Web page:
Chapter 10 makes me sad because the end of this great novel is so near. Sigh.

Students do the pre-reading discussion questions using the cube template included in the Teacher’s Guide. I made one class set of cubes the first time that I taught this novel, and I save it in a box with all the other reusable activities that I made for the novel. Students needed to write down each of the questions that they create and turn them in.

Before reading Chapter 10

I asked some of the questions that were handed in to the class.

We did the Line up! activity from the Teacher’s Guide. Again, I recommend printing out one set and laminating it to use year after year.

I asked the students, “¿Qué va a ocurrir en el Capítulo 10? Haz una predicción”. We discussed their answers.

Chapter 10 read aloud

I read the chapter aloud to the students, as dramatically as humanly possible, trying my hardest to build suspense and clarify meaning as we read.

After reading our final chapter, we discussed the after-reading questions. Then, Students completed a Story Elements Glove for the book (on paper), and then they used their glove to write a summary of the novel (writing assessment). We discussed what each student considered to be the climax and what the resolution was, since the book leaves with a bit of a cliff-hanger.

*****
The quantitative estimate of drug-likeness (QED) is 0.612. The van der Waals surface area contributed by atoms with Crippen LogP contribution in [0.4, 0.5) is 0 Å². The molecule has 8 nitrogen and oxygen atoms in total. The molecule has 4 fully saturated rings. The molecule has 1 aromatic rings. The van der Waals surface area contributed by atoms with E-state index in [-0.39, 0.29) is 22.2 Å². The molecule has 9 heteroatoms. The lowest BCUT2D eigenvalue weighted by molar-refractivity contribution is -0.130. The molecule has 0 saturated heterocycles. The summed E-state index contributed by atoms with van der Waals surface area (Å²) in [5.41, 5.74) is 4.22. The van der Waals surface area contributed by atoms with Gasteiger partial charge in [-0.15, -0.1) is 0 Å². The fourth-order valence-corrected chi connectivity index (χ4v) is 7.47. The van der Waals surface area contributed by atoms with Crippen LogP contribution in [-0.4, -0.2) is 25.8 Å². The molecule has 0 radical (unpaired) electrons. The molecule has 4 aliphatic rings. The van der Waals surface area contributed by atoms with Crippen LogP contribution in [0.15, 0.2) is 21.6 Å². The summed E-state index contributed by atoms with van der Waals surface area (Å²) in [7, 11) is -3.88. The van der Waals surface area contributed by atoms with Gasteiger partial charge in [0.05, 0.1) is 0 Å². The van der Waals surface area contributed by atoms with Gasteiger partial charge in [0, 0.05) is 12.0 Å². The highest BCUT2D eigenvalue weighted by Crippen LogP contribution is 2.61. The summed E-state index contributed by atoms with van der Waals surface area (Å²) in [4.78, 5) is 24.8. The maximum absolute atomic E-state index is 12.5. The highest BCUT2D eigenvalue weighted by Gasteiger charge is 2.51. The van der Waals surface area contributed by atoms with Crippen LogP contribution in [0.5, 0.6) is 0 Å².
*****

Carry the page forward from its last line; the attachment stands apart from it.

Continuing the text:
Culminating activity for El nuevo Houdini: keep it simple!

Finally, each kid illustrated their favorite scene from the book and shared it with their classmates with the inside/outside circle format. I also recorded each student talking about their drawing and used it as a speaking assessment.

The Teacher’s Guide has a lot of other great ideas for end-of-the-book culminating activities, so if you haven’t bought it by now….do it!!

I received express, written consent from the publisher to share the materials that I created for this novel in this blog post. I am not compensated in any way by the author or publisher for writing this post.

More resources for teaching El nuevo Houdini

Pre-reading: Houdini Rope Escape

Using novels in class:

3 replies on “El Nuevo Houdini, Chapter 10

  1. About the speaking activity you mentioned: Do most of your students actually take this activity seriously and work at it? Mine generally rush through and seem to give little thought about what they are doing. Days we do inside/outside circles or other activities to tell stories I feel are really a complete waste. Any hints? Also, I’m curious about how you record for a speaking assessment. I’ve used Google voice/cell phones, which is pretty chaotic, partially due to spotty cell phone reception in the building. Do use use Michigan CLEAR resources for this? (we don’t have microphones in the computer lab anyway…)

    1. I have used the inside out circle activity quite a bit with a lot of success. I do explain my expectations depending on what we are practicing, but lots of details if it was the activity above. I also include myself in the inside out circle activity to hear how it is going. And, if they are not meeting my expectations, I stop and let students know what is missing.
      Or, I use a bell. At the bell, I select a name of a person who must speak whatever it is that we are practicing.
      Hope that helps.

Leave a Reply